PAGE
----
Malmo’s Jewish community warns it could disappear by 2029 over security fears
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Malmo’s Jewish community warns it could disappear by 2029 over security fears

Officials say Swedish authorities reluctant to fund security needs in wake of continuing anti-Semitic attacks

Illustrative: In this March 3, 2010 photo, a man sits behind a glassed-in reception area of the high security Jewish community center located in central Malmo, Sweden. (AP Photo/Pamela Juhl)
Illustrative: In this March 3, 2010 photo, a man sits behind a glassed-in reception area of the high security Jewish community center located in central Malmo, Sweden. (AP Photo/Pamela Juhl)

JTA — The Jewish Community of Malmo, Sweden, may need to dissolve itself by 2029 unless its current circumstances change.

Community spokesman Fredrik Sieradski confirmed to the Jewish Telegraphic Agency on Tuesday that the shutdown was a “possible scenario” following a report Friday in Expressen in which a local politician said the Jewish community had said it may “die out” in the coming decade, partly because of alleged indifference by authorities to the community’s security needs.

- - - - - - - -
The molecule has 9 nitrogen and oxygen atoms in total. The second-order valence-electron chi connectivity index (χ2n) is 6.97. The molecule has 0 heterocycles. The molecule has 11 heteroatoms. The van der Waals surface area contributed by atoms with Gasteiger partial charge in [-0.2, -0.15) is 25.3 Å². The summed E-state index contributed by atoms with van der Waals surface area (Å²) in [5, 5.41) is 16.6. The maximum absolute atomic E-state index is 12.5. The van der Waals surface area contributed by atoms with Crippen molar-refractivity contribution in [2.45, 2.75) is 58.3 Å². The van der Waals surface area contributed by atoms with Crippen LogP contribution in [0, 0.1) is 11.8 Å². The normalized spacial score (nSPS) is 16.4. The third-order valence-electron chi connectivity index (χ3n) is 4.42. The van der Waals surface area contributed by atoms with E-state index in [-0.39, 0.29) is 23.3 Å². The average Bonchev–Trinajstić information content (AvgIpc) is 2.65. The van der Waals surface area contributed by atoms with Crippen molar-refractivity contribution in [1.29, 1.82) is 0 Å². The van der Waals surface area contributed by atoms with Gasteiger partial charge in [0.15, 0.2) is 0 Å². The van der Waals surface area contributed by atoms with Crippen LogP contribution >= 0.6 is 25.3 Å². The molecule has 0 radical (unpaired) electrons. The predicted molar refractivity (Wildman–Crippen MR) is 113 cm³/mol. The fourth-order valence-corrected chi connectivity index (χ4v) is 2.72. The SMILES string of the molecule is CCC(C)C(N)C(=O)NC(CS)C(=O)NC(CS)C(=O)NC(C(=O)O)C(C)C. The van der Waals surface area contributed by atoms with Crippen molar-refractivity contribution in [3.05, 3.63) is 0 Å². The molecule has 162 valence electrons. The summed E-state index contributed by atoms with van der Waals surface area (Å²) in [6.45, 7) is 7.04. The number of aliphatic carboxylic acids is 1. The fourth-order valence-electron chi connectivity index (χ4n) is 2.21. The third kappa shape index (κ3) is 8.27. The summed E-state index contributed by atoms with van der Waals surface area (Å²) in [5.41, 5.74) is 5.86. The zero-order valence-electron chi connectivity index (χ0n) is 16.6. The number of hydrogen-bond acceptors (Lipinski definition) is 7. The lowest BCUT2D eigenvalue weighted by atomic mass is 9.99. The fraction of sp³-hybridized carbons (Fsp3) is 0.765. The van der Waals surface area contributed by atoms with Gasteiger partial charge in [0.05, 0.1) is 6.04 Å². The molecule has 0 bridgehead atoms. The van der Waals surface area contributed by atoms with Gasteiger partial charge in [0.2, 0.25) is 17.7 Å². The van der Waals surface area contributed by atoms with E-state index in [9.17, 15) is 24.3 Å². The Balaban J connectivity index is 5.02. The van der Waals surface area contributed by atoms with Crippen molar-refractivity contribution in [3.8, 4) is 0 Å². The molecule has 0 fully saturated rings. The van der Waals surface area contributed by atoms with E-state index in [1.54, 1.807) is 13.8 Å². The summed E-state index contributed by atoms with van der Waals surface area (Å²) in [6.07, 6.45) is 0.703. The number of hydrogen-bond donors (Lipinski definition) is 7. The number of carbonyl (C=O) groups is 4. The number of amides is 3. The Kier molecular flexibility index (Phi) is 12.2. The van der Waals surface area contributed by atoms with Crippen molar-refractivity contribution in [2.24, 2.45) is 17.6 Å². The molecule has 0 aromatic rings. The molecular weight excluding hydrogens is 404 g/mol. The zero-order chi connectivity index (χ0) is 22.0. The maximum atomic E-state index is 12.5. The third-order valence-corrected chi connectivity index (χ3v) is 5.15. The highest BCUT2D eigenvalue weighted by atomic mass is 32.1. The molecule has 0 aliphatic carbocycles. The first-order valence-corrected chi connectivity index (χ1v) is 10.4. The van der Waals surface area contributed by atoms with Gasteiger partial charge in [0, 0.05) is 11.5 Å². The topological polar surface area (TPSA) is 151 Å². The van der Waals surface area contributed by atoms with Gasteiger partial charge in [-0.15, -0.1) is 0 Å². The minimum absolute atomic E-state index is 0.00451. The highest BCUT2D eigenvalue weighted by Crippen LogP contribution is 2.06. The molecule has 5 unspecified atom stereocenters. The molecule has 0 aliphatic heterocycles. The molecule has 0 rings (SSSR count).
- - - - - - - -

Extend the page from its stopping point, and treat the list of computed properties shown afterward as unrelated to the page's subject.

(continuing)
The debate was about a donation of more than $4 million by two philanthropists to cover security costs. The donation followed the objection of the city government’s ruling coalition, comprising the local chapter of Prime Minister Stefan Lofven’s Swedish Social Democratic Party and the Liberals, to allocate the funds from the municipal budget, Expressen reported.

Malmo’s Jewish community has declined amid frequent threats and attacks, mostly by Muslims, from 1,200 several years ago to an estimated 800 or fewer members today.

Malmo has about 300,000 residents in total, of whom more than a third were either born in Muslim countries or to immigrants from such countries, according to the municipality’s own data.

Illustrative: An anti-Semitic demonstration in Malmo, Sweden, on December 8, 2017. (Screen capture: MEMRI)

Last year, the Jewish Community of Umea in northern Sweden dissolved itself primarily over threats by neo-Nazis, but also in connection with harassment by radical Muslims, its former leader, Carinne Sjoberg, has said. It was the first time in decades that any European Jewish community dissolved itself over security concerns.

Malmo may need to follow suit unless “more is done to create change,” Sieradski said.

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